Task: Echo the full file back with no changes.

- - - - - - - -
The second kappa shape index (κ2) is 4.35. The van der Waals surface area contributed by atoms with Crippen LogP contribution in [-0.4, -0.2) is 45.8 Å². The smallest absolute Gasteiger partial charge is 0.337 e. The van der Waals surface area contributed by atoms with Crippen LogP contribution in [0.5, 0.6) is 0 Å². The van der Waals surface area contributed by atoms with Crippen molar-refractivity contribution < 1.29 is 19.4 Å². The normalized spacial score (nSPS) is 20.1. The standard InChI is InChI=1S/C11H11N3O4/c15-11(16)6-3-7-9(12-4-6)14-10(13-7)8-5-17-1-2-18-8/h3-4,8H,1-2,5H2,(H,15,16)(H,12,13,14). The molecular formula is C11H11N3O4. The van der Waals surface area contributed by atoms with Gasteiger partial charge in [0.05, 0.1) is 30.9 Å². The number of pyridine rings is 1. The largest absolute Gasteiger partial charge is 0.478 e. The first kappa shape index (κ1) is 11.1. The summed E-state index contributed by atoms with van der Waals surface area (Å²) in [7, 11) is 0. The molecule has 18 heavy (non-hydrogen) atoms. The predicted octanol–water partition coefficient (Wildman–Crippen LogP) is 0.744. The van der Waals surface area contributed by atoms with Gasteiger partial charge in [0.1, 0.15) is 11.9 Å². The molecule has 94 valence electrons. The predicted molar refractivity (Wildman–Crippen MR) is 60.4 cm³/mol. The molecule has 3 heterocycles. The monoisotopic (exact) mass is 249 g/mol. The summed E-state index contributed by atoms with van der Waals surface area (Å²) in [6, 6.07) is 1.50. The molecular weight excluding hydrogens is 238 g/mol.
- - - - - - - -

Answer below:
The second kappa shape index (κ2) is 4.35. The van der Waals surface area contributed by atoms with Crippen LogP contribution in [-0.4, -0.2) is 45.8 Å². The smallest absolute Gasteiger partial charge is 0.337 e. The van der Waals surface area contributed by atoms with Crippen LogP contribution in [0.5, 0.6) is 0 Å². The van der Waals surface area contributed by atoms with Crippen molar-refractivity contribution < 1.29 is 19.4 Å². The normalized spacial score (nSPS) is 20.1. The standard InChI is InChI=1S/C11H11N3O4/c15-11(16)6-3-7-9(12-4-6)14-10(13-7)8-5-17-1-2-18-8/h3-4,8H,1-2,5H2,(H,15,16)(H,12,13,14). The molecular formula is C11H11N3O4. The van der Waals surface area contributed by atoms with Gasteiger partial charge in [0.05, 0.1) is 30.9 Å². The number of pyridine rings is 1. The largest absolute Gasteiger partial charge is 0.478 e. The first kappa shape index (κ1) is 11.1. The summed E-state index contributed by atoms with van der Waals surface area (Å²) in [7, 11) is 0. The molecule has 18 heavy (non-hydrogen) atoms. The predicted octanol–water partition coefficient (Wildman–Crippen LogP) is 0.744. The van der Waals surface area contributed by atoms with Gasteiger partial charge in [0.1, 0.15) is 11.9 Å². The molecule has 94 valence electrons. The predicted molar refractivity (Wildman–Crippen MR) is 60.4 cm³/mol. The molecule has 3 heterocycles. The monoisotopic (exact) mass is 249 g/mol. The summed E-state index contributed by atoms with van der Waals surface area (Å²) in [6, 6.07) is 1.50. The molecular weight excluding hydrogens is 238 g/mol.